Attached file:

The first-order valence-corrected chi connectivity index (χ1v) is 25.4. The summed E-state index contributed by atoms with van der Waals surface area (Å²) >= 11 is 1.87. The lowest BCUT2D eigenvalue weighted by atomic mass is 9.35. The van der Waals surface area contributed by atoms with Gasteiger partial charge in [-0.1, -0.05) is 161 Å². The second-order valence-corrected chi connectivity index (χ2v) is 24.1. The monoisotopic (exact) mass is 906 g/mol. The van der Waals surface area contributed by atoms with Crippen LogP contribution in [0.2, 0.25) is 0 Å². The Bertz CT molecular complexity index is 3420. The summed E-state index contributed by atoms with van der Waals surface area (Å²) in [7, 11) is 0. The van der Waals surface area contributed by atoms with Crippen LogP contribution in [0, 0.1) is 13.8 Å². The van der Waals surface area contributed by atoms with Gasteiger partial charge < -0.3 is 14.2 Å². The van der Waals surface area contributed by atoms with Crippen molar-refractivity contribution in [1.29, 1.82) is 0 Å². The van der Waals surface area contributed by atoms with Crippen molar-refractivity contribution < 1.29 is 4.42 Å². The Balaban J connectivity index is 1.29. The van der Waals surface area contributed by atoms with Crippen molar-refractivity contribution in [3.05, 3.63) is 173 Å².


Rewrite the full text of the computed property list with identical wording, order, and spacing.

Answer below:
The first-order valence-corrected chi connectivity index (χ1v) is 25.4. The summed E-state index contributed by atoms with van der Waals surface area (Å²) >= 11 is 1.87. The lowest BCUT2D eigenvalue weighted by atomic mass is 9.35. The van der Waals surface area contributed by atoms with Gasteiger partial charge in [-0.1, -0.05) is 161 Å². The second-order valence-corrected chi connectivity index (χ2v) is 24.1. The monoisotopic (exact) mass is 906 g/mol. The van der Waals surface area contributed by atoms with Crippen LogP contribution in [0.2, 0.25) is 0 Å². The Bertz CT molecular complexity index is 3420. The summed E-state index contributed by atoms with van der Waals surface area (Å²) in [7, 11) is 0. The van der Waals surface area contributed by atoms with Crippen LogP contribution in [0, 0.1) is 13.8 Å². The van der Waals surface area contributed by atoms with Gasteiger partial charge < -0.3 is 14.2 Å². The van der Waals surface area contributed by atoms with Crippen molar-refractivity contribution in [1.29, 1.82) is 0 Å². The van der Waals surface area contributed by atoms with Crippen molar-refractivity contribution < 1.29 is 4.42 Å². The Balaban J connectivity index is 1.29. The van der Waals surface area contributed by atoms with Crippen molar-refractivity contribution in [3.05, 3.63) is 173 Å².